If you are visiting Central Java you just have to visit Borobudur, the largest buddah temple of the world. It was build around year 800, some 300 years before Angkor Wat.
Borobudur travel, Indonesia Tourist Attractions
Built over a period of some 75 years in the 8th and 9th centuries by the kingdom of Sailendra, Borobudur is the largest Buddhist monument in the world. Constructed out of an estimated 1,600,000 blocks of volcanic stone, dredged from the river and assembled solely by human labor, the nine-terraced temple is a representation of the transition towards nirvana and is famed for its 1,500 intricately carved reliefs, covering a total length of five kilometers end-to-end. The volcanic Mount Merapi, one of the most active volcanoes on Java, can be seen steaming on the horizon directly north of the site.
The first archaeological study of the site was initiated in 1814 by Sir Stamford Raffles, founder of Singapore. First restored in 1907, the monument suffered from neglect and war and was once more in effect rebuilt in the 1970s under the guidance of UNESCO, who designated Borobudur as a World Heritage Site. The massive restoration process involved the removal and refurbishing of over one million blocks, rebuilding the foundation and adding drainage systems.
Look at the buddah figures inside the "clock" and enjoy the view over the Borobudur travel landscape. and you should be able to see the recliming Buddah in the mountains, one of three places in the world. Ayers Rock
Borobudur is an impressive building - 1400 years old
Borobudur consists of a single stupendously large structure, which can be divided into layers as follows:
The platform at the base of the structure, which was clearly added on later and hides some reliefs, is of uncertain provenance and function. The main theories are that the platform was added to censor reliefs depicting earthly desires or - rather more likely - to buttress the subsiding structure and prevent it from collapsing. A section of the platform has been excavated at the southeast corner, showcasing some of the hidden reliefs underneath.
The bulk of the structure consists of four square terraces connected by steep staircases. Each terrace has reliefs in two layers on both sides, recounting the story of the Buddha's past lives and his enlightenment. The "correct" way to Borobudur tourism view the reliefs is to start from the east gate (the main entrance) and circulate clockwise.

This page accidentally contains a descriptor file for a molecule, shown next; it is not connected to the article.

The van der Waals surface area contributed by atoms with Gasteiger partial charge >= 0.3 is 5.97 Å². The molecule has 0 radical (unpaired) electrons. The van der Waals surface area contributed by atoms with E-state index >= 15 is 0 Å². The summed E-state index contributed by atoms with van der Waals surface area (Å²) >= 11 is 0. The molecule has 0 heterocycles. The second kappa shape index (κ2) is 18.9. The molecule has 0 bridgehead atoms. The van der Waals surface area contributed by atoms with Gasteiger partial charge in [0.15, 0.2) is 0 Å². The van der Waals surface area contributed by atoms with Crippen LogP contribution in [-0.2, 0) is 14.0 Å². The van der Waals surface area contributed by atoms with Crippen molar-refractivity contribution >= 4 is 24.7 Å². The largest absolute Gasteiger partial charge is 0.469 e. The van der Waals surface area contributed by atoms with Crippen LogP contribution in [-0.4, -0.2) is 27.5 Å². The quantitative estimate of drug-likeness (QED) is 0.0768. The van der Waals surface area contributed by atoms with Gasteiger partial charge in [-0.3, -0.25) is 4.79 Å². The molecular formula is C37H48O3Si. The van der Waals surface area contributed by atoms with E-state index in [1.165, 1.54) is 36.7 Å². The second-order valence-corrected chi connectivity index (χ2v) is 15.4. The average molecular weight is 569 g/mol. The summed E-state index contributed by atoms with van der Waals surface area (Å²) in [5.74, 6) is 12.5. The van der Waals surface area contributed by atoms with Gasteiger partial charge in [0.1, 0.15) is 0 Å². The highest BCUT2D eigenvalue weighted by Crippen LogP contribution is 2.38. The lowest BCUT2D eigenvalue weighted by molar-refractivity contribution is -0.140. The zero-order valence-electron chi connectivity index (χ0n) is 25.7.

After the square terraces the structure suddenly opens up to reveal the final four circular terraces. Comparatively plain and unadorned, there are no more reliefs here, just several hundred domes housing half-hidden Buddha statues (many headless, some lost entirely).
The peak of the structure is a central stupa. The two chambers inside the stupa are empty, and it is unclear whether they were empty from the beginning as a representation of nirvana, or whether they originally contained now lost statues.
You can discover 6 different postures of buddha's statue for bottom level to the top Borobudur attractions. They are "contact with earth", "giving and helping", "mediatation", "no fear", "teach and learn", "turn of wills".
Carved reliefs in Borobudur's lower terracesA few sights of interest are located outside the main temple itself.
The rather lacklustre museum, a few hundred meters to the north of the temple, does a haphazard job of presenting the restoration process. Perhaps the most interesting bits are the exhibition of the Karmawiharga reliefs, with Borobudur tourism explanatory comments, and the Borobudur travel photo gallery of old 19th-century shots of the complex before it was restored.
Candi Mendut, 3 km from Borobudur (along the road to Yogyakarta). A comparatively small temple that may have acted as a waypoint on the road to Borobudur.
These masterpieces of individual artistic value have been acknowledged as the most complete and splendid collection of Buddhist reliefs in the world Indonesia Tourist Attractions. Built out of millions of blocks of the local volcanic rock joined without the use of mortar, it is listed as a UNESCO World Heritage Site and is the primary tourist attraction in Java.